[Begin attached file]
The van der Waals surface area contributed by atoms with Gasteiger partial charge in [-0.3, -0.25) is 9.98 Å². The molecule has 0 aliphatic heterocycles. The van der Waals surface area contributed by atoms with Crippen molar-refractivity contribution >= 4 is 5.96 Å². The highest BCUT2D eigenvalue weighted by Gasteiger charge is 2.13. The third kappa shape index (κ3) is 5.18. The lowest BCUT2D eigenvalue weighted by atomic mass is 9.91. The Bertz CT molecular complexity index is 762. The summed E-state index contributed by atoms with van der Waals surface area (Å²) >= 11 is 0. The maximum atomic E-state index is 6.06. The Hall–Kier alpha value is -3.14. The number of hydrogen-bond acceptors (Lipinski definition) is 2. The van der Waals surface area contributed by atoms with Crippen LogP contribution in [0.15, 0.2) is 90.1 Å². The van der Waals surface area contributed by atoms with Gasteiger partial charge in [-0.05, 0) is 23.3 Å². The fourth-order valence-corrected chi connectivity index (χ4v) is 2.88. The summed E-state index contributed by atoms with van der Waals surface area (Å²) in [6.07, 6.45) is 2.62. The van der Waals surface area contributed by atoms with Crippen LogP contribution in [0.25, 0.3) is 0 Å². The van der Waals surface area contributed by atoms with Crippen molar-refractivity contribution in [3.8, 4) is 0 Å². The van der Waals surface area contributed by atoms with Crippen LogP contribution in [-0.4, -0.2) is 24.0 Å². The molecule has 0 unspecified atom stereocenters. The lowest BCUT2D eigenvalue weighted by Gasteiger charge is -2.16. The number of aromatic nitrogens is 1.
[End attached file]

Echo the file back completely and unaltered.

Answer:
The van der Waals surface area contributed by atoms with Gasteiger partial charge in [-0.3, -0.25) is 9.98 Å². The molecule has 0 aliphatic heterocycles. The van der Waals surface area contributed by atoms with Crippen molar-refractivity contribution >= 4 is 5.96 Å². The highest BCUT2D eigenvalue weighted by Gasteiger charge is 2.13. The third kappa shape index (κ3) is 5.18. The lowest BCUT2D eigenvalue weighted by atomic mass is 9.91. The Bertz CT molecular complexity index is 762. The summed E-state index contributed by atoms with van der Waals surface area (Å²) >= 11 is 0. The maximum atomic E-state index is 6.06. The Hall–Kier alpha value is -3.14. The number of hydrogen-bond acceptors (Lipinski definition) is 2. The van der Waals surface area contributed by atoms with Crippen LogP contribution in [0.15, 0.2) is 90.1 Å². The van der Waals surface area contributed by atoms with Gasteiger partial charge in [-0.05, 0) is 23.3 Å². The fourth-order valence-corrected chi connectivity index (χ4v) is 2.88. The summed E-state index contributed by atoms with van der Waals surface area (Å²) in [6.07, 6.45) is 2.62. The van der Waals surface area contributed by atoms with Crippen LogP contribution in [0.25, 0.3) is 0 Å². The van der Waals surface area contributed by atoms with Crippen molar-refractivity contribution in [3.8, 4) is 0 Å². The van der Waals surface area contributed by atoms with Crippen LogP contribution in [-0.4, -0.2) is 24.0 Å². The molecule has 0 unspecified atom stereocenters. The lowest BCUT2D eigenvalue weighted by Gasteiger charge is -2.16. The number of aromatic nitrogens is 1.